Example 36

Dit blyk uit navorsing dat umbilikale bloed 'n ryk bron van stamselle is.
TK
[[dit] blyk uit navorsing [(SBJ)dat umbilikale bloed 'n ryk bron van stamselle is]]
it appear from research COMP umbilical blood a rich source of stem.cells be.PRS
It appears from research that umbilical blood is a rich source of stem cells.
Example 37

Dit maak nie saak of jy romans of draaiboeke of fokken fairy tales skryf nie.
TK, adjusted
[[dit] maak nie saak [(SBJ)of jy romans of draaiboeke of fokken fairy tales skryf] nie]
it make no matter COMP you novels or film.scripts or fucking fairy tales write not
It doesn't matter if you write novels, film scripts or fucking fairy tales.
Example 38

Dit is 'n fout om Malema bloot as 'n openbare nar te sien.
TK
[[dit] is 'n fout [(SBJ)om Malema bloot as 'n openbare nar te sien]]
it be.PRS a mistake COMP Malema simply as a public clown to see
It is a mistake to view Malema simply as a public clown.

Lastly, complement clauses may fulfil the role of complementive (or subject predicative to a copular verb), as in (39). In these cases, the complement clause provides additional information about the subject of the main clause.

Example 39

Die doel van die trust is om aan die trustbegunstigdes die inkomste van die trust beskikbaar te stel vir hulle opvoeding...
TK
[die doel van die trust is [(PRED)om aan die trustbegunstigdes die inkomste van die trust beskikbaar te stel vir hulle opvoeding]]
the purpose of the trust be.PRS COMP to the trust.beneficiaries the income of the trust available to set for their education
The purpose of the trust is to make the income of the trust available to the trust beneficiaries for their education.

Complement clauses can also function as complements to other parts of speech, particularly as noun or adjective complements, which are discussed in the relevant sections of those parts of speech.

[+] Semantics and main-clause verbs

Complement clauses are not used freely, but are constrained by the semantics of the main-clause verb. Verbs from specific semantic classes typically take specific complement constructions, but are less frequently combined with others and may even be incompatible with some complement clause types. Verbs that denote communication or mental processes typically take finite complement clauses, and are therefore often employed in the function of reporting speech indirectly. There is a further constraint, in that a number of assertive verbs usually take finite declarative clauses, as illustrated by (40), while verbs that indicate uncertainty are more likely to take finite interrogative clauses, as illustrated by (41).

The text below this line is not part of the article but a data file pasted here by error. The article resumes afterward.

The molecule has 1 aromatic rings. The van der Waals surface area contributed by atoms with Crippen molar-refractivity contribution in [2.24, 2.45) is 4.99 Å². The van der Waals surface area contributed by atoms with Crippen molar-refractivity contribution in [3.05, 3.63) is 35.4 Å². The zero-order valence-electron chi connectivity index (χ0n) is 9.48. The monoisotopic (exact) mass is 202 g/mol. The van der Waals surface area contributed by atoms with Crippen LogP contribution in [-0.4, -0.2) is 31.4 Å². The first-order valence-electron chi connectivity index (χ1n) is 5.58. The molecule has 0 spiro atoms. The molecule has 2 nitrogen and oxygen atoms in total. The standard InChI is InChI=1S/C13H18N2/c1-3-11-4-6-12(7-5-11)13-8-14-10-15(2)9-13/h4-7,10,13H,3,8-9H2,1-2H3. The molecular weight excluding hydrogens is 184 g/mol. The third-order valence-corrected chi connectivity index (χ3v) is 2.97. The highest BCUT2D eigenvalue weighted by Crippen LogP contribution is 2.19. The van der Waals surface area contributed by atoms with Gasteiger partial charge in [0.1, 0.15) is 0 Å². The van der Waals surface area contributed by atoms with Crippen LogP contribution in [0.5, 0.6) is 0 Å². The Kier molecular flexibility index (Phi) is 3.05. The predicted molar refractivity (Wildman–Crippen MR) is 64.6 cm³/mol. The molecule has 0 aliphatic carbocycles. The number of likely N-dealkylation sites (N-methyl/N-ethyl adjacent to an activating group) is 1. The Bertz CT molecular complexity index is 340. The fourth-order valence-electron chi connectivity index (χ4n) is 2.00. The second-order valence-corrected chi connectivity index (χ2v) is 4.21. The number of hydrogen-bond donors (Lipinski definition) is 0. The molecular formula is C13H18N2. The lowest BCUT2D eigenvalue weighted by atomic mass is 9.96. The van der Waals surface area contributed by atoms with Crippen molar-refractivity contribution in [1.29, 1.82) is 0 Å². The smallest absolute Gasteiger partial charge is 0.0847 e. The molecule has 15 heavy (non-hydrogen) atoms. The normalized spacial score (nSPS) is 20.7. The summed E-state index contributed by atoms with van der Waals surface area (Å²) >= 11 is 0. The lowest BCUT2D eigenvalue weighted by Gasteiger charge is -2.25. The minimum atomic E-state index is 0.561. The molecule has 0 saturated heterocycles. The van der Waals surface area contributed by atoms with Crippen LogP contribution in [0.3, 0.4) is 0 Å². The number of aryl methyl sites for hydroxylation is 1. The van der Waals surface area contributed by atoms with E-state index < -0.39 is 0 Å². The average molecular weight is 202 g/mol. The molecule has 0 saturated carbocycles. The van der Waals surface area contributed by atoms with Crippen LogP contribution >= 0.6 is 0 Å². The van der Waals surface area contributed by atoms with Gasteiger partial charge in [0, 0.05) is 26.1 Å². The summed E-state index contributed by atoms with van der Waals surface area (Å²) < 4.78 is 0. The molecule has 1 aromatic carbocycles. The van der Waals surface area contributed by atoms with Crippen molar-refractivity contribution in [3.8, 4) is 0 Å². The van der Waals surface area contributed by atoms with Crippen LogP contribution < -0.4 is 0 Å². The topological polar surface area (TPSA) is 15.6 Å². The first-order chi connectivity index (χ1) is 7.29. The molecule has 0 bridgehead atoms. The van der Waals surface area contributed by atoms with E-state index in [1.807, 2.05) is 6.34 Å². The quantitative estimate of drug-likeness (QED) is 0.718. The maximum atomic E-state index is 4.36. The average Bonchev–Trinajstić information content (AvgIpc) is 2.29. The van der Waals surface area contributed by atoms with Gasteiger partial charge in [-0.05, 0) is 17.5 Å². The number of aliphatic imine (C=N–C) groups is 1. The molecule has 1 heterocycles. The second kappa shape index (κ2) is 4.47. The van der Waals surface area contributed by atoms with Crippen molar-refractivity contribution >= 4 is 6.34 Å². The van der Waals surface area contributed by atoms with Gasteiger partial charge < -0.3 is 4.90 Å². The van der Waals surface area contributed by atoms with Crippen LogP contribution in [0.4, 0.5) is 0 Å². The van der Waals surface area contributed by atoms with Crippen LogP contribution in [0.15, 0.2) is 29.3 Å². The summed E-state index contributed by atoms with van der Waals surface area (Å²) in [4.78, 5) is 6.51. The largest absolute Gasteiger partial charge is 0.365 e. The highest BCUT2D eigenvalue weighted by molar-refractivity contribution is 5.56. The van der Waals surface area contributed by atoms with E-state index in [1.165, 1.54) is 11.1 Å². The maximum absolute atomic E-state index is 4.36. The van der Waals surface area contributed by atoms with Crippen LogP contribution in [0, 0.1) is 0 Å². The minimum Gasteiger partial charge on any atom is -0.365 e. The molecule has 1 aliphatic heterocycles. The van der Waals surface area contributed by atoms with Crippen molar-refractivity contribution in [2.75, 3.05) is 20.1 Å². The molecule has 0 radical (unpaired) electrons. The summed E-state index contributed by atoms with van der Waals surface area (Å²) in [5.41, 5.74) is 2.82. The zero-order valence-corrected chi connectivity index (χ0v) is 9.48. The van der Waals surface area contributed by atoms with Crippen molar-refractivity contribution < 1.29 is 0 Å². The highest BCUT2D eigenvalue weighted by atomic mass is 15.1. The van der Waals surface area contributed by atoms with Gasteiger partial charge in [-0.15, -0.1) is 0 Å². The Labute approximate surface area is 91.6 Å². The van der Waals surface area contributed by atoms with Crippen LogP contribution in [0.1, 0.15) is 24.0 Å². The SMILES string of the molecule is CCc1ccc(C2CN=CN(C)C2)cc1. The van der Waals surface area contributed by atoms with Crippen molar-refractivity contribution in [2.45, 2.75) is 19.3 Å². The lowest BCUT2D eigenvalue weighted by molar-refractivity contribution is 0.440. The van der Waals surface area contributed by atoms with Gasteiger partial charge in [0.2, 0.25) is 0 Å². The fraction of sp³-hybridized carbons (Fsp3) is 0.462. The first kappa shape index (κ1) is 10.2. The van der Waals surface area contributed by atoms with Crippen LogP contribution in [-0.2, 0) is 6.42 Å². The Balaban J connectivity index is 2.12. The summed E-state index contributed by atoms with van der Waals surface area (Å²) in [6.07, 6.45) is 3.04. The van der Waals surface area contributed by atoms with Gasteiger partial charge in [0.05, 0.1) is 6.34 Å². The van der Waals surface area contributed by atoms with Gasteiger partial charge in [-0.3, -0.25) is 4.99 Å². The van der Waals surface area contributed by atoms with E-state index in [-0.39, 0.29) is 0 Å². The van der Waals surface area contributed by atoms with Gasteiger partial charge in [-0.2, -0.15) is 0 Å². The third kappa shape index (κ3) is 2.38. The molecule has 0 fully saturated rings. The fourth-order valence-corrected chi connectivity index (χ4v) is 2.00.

Example 40

Behou Jake White, hy het al deur en deur bewys dat hy die beste afrigter vir Suid-Afrika is.
TK
keep Jake White he have already through and through proven COMP he the best coach for South Afica be.PRS
Keep Jake White, he has already proven thoroughly that he is the best coach for South Africa.
Example 41

Ons moet onsself vra of ons die regte resultate kry.
TK
we must ourselves ask COMP we the right results get
We must ask ourselves if we get the right results.

Verbs of causation often take full infinitive clauses, as shown by the verbforseerforce in example (42).

Example 42

Metaalkontakte aan die bo- en onderpunte van die sel skep 'n elektriese veld wat die vrye elektrone forseer om in 'n bepaalde rigting te beweeg.
TK
metal.contacts on the top- and bottom.ends of the cell create an electrical field which the free electrons force COMP in a determined direction to move
Metal contacts at the top and bottom ends of the cell create an electrical field which forces the free electrons to move in a specific direction.
[+] Specific constructions

The fourth parameter for description is the existence of specific variants of constructions. These specific constructions are very close associations of particular main-clause verbs and forms of complement clauses at a more specific level than the general complement constructions. Such constructions are less schematic, or productive, than the more general complement constructions (of which they form a subconstruction). They can be regarded as characteristic usage patterns in Afrikaans that have a high degree of salience in the grammar and fulfil very specific functions. In the specific sections where the various complement clause types are discussed in detail, more comprehensive quantification and an analysis of the functions of these specific constructions are offered. By way of illustrating the parameter itself, a small sample of such constructions is presented in (43) to (47), which are all based on the analysis of data from the Taalkommissiekorpus. The point is not that alternative formulations and combinations are not available to users of Afrikaans, but rather that speakers of Afrikaans use these options with considerably higher frequency than others, and they are likely to be prefabricated or idiomatic expressions that form part of the grammatical knowledge of speakers.